The city of Lagos hosted fashion enthusiasts, designers, models, and investors from Africa and the world at large at the Heineken Lagos Fashion Week celebrating Africa as it shapes the future of fashion.
Prosper Africa, a U.S. Government initiative that connects U.S. and African businesses with new buyers, suppliers, and investment opportunities hosted fashion and art designers as well as corporate investors at the Fashion Business Series event held at Landmark Towers to deliberate on issues affecting the growing creative industry and how to scale industry in Africa.
According to their report tagged “Investment and partnership opportunities in Africa’s creative industries,” Africa’s fashion industry has witnessed growth in global recognition and demand. It also reports that international retailers such as Nordstrom and Bloomingdales have implemented retail programs to support emerging African designers.
Will Stevens, U.S. Consul General speaking to our reporters on how initiatives like Prosper Africa can scale the fashion business in Nigeria, he said, “Prosper Africa as an entity based in Washington DC looks to support discrete initiatives and hire companies to do a report to look at the creative industries and figure out what we can be doing together to export or increase activities and accelerate. They identified some obstacles and opportunities for the US government and private sector investment.”
He stated that the initiative will be looking at everything ranging from micro-grants to small enterprises in Nigeria citing examples of a small-scale female designer who received a $10,000 grant from the US Africa Development Foundation (USADF) after completing a U.S. government-sponsored training program.
He also said they are bringing in institutional investors of over $100 million to invest in venture capital companies based in Nigeria so they can do the hard work of identifying opportunities to accelerate the existing growing industry.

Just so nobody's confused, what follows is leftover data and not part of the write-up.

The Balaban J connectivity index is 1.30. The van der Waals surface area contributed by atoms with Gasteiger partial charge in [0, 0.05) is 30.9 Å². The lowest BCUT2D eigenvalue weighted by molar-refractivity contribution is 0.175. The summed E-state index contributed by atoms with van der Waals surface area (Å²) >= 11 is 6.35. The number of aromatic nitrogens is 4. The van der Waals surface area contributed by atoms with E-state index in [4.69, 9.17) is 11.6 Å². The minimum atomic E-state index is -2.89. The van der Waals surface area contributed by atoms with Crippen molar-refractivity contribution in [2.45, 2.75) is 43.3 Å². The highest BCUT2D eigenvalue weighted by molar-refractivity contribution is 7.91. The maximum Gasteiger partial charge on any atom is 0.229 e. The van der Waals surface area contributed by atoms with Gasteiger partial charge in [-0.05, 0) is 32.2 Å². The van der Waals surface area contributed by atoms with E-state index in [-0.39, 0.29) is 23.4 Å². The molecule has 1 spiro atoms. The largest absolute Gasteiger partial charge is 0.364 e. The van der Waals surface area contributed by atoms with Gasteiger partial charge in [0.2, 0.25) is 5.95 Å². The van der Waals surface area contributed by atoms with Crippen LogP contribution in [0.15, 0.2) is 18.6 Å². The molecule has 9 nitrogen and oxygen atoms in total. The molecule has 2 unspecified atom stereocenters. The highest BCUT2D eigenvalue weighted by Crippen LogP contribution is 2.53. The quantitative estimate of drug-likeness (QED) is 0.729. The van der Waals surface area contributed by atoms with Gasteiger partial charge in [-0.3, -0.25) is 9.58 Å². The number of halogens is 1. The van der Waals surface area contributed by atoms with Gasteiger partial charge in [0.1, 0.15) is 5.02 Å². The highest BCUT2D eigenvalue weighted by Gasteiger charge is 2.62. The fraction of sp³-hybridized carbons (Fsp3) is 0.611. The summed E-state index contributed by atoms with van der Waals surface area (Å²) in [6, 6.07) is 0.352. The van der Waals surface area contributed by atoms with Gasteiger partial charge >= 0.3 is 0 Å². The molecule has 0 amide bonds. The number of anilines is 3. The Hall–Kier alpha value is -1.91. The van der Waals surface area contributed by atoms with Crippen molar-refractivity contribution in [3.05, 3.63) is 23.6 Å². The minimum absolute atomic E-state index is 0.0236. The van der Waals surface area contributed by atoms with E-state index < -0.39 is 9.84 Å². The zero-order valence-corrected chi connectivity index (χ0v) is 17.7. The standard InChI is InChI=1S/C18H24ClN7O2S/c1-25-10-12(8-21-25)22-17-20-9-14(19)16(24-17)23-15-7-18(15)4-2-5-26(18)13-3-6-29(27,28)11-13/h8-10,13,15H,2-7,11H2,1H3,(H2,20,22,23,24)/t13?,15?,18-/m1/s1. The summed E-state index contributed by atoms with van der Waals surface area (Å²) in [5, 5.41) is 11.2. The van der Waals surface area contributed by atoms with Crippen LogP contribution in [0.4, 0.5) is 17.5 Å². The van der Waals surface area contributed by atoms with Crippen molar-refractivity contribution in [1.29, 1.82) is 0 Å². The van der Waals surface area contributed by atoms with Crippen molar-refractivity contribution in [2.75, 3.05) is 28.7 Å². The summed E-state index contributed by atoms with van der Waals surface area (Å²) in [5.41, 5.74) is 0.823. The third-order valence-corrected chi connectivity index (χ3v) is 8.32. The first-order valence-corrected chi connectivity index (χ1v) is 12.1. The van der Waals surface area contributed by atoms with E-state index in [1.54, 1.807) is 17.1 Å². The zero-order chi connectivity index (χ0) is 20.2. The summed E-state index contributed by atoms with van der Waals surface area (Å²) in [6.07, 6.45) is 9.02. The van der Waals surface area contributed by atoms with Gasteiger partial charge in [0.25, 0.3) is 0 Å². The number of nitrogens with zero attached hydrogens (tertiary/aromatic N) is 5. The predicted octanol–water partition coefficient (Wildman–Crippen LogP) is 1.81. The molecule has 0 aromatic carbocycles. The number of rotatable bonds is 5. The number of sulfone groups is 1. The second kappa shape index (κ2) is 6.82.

According to the report, the art industry requires more robust market linkages to build international partnerships that would scale the export of African art.
On the aspect of the investment landscape, Prosper Africa looks to tackle some of the issues of physical infrastructure and talent infrastructure in the fashion ecosystem.
Claire Idera, an Art and Fashion Educator at CI Workshop, speaking with our reporters said that one of the grassroots problems in the fashion and art design ecosystem is education. She stated that the Nigerian education system doesn’t have art and design courses and that’s what her brand “CI Workshop” brings to the system to train people in design research, fabric development, and bring development into the fabric.
She also calls on the government and other investors and private venture capital to provide funding for these programs. She says the majority of the fashion business is on the street and on social media trying to get as many as 10,000 followers thinking that would help bring sales. Still, they don’t know that what they need to fix is their design and that’s because they didn’t attend fashion school or acquire the necessary training.
The U.S Consul General concluded by saying a lot of work needs to be done in the fashion industry on how they scale their businesses, from going to customization to mass production and also training business owners on the export market and how to properly package their product for the U.S and global market.